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Cawnpore, Kipling and Charivari: 1857 and the politics of commemoration

Tickell, Alex (2009). Cawnpore, Kipling and Charivari: 1857 and the politics of commemoration. Literature and History, 18(2) pp. 1–19.

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This paper examines the politics of commemoration in colonial India, and the notorious massacres of Europeans at Cawnpore (and subsequent reprisals) during the 1857 rebellion. Drawing on Giorgio Agamben’s work I suggest that changing colonial practices of Mutiny remebrance reveal the organising logic of colonial sovereignty, as it negotiates the transition from the exceptional (potentially scandalous) violence of counter-insurgency to the sovereign paradigm of the rule of law. I conclude by examining Kipling’s journalism on the 1857 rebellion, and tracing the persistence of ‘mournful’ tropes of social exclusion and ritualised banning (as charivari) in his short fictions.

Item Type: Journal Item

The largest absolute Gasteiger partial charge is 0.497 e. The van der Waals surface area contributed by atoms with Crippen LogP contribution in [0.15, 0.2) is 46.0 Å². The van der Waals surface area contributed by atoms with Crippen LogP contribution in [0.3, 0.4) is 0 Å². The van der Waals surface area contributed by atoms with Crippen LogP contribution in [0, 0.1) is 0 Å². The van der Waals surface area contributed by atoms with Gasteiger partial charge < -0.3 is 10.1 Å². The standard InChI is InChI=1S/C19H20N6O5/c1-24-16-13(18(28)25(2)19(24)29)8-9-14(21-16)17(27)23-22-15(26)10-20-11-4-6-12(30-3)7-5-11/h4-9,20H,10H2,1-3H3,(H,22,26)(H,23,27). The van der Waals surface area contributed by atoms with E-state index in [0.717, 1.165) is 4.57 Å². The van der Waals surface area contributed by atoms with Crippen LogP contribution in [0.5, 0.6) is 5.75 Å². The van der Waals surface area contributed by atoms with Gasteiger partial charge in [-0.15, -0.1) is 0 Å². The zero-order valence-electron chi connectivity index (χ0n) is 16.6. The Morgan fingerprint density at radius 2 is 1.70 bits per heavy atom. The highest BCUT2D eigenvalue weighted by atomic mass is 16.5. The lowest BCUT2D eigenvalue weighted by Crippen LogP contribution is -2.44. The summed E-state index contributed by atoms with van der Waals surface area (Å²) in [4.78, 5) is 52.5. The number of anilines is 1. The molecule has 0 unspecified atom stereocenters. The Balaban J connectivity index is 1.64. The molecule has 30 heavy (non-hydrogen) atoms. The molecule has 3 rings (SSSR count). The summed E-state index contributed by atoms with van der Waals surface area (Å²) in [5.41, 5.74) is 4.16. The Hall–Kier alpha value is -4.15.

Copyright Holders: 2009 Manchester University Press
ISSN: 0306-1973
Keywords: 1857 Mutiny; Charivari; Rudyard Kipling; rebellion; colonial India; Cawnpore; Kanpur; commemoration
Academic Unit/School: Faculty of Arts and Social Sciences (FASS) > Arts and Humanities > English & Creative Writing
Faculty of Arts and Social Sciences (FASS) > Arts and Humanities
Faculty of Arts and Social Sciences (FASS)
Research Group: Postcolonial and Global Literatures Research Group (PGL)
Related URLs:
Item ID: 28734
Depositing User: Alex Tickell
Date Deposited: 13 Jan 2012 15:10
Last Modified: 07 Aug 2019 15:18
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